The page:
That evening, we went to Kew Gardens for the Light Trail. I have a huge weakness for pretty lights as they can have such an affect on the mind. So it ....was....bliss.

Water show with music

Big light plants

Tunnel of light with smatterings of coloured light...I walked through purposely slowly

More plants

FIRE SHOW....with light projection in the background and music
Now it was off to Glastonbury for New Years.
The house we'd rented was basically my ideal house, so I was in my element. And the hot tub was AMAZING! After a day or so of just relaxing, we went to Glastonbury (which I fell in love with), then to Glastonbury Tor....just in time for the perfect sunset.
It was...breathe taking.

Minus the wind desperately trying to blow us away (Glastonbury Tor is really, really high), the colours were so rich, I actually got a touch emotional.
Heading back home, we decided to return the next day for some shop browsing. This was when my New Years was officially...made.

I'm a non-frequent user of Tarot cards. I've never actually bought my own pack, but acquired a collection from people giving me packs they thought suited me most. However, my first pack was given to me by a friend because I just couldn't keep my hands off them so she offered them to me (for which I'm still grateful).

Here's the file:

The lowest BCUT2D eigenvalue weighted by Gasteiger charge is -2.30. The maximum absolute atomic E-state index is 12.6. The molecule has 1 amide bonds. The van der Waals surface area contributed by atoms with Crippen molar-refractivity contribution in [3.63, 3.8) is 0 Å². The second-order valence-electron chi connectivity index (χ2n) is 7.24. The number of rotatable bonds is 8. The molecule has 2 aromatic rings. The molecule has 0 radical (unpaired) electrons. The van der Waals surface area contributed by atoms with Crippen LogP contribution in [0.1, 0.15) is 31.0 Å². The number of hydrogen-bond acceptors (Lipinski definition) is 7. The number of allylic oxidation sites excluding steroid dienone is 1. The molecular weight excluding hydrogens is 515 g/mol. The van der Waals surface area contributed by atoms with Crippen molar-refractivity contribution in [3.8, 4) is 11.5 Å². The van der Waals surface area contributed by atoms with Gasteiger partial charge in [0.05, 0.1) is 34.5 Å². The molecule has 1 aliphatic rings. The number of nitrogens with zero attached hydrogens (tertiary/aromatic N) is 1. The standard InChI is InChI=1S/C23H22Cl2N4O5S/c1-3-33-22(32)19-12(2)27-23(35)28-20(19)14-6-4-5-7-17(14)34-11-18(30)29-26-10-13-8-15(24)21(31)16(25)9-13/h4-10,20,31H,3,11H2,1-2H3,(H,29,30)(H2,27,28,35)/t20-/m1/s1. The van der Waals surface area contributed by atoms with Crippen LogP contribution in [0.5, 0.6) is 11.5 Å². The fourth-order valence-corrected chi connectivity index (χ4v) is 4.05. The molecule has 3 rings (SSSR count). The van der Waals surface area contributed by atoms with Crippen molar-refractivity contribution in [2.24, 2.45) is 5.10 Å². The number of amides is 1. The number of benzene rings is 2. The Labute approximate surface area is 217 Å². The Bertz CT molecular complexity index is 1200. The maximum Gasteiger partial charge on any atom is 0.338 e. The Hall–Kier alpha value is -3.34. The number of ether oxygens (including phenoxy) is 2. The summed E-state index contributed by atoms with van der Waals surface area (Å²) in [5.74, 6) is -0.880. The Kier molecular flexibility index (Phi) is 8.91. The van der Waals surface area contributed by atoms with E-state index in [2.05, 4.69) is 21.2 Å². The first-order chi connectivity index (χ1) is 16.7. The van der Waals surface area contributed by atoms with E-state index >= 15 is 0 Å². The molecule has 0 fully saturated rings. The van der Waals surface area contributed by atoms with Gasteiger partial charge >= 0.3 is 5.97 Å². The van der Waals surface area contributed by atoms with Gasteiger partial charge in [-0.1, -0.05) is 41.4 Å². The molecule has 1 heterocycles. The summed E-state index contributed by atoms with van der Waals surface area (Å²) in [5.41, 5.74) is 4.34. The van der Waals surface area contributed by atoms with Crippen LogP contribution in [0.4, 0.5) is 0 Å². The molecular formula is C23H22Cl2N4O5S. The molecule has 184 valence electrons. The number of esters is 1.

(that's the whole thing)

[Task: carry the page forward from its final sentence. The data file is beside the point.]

Due to readings I've done for myself in the past, the Judgement card has now become personal to me.
I didn't realise at the time of developing a liking for this card that it can stand for 'rebirth'.

So anyway, we're walking around Glastonbury and I see an illustration in a shop which rings a huge bell in my head. I walk in and see more. Blimey, this shop's awesome! I then see a selection of loose prints and the woman behind the til walks up and informs me that they're on sale and if I'd like, she can sign one for me. What? Why would she the illustrator? The bell is now ringing louder in my head...and I start flicking through the prints. And there it is.....Judgement.

I turn to the woman at the counter and ask ' illustrate cards by any chance?' and she points to a deck on the table. My deck.
In a huge daze, I walk up to the counter with the print and offer it across for her to sign, which she informs me it already has been.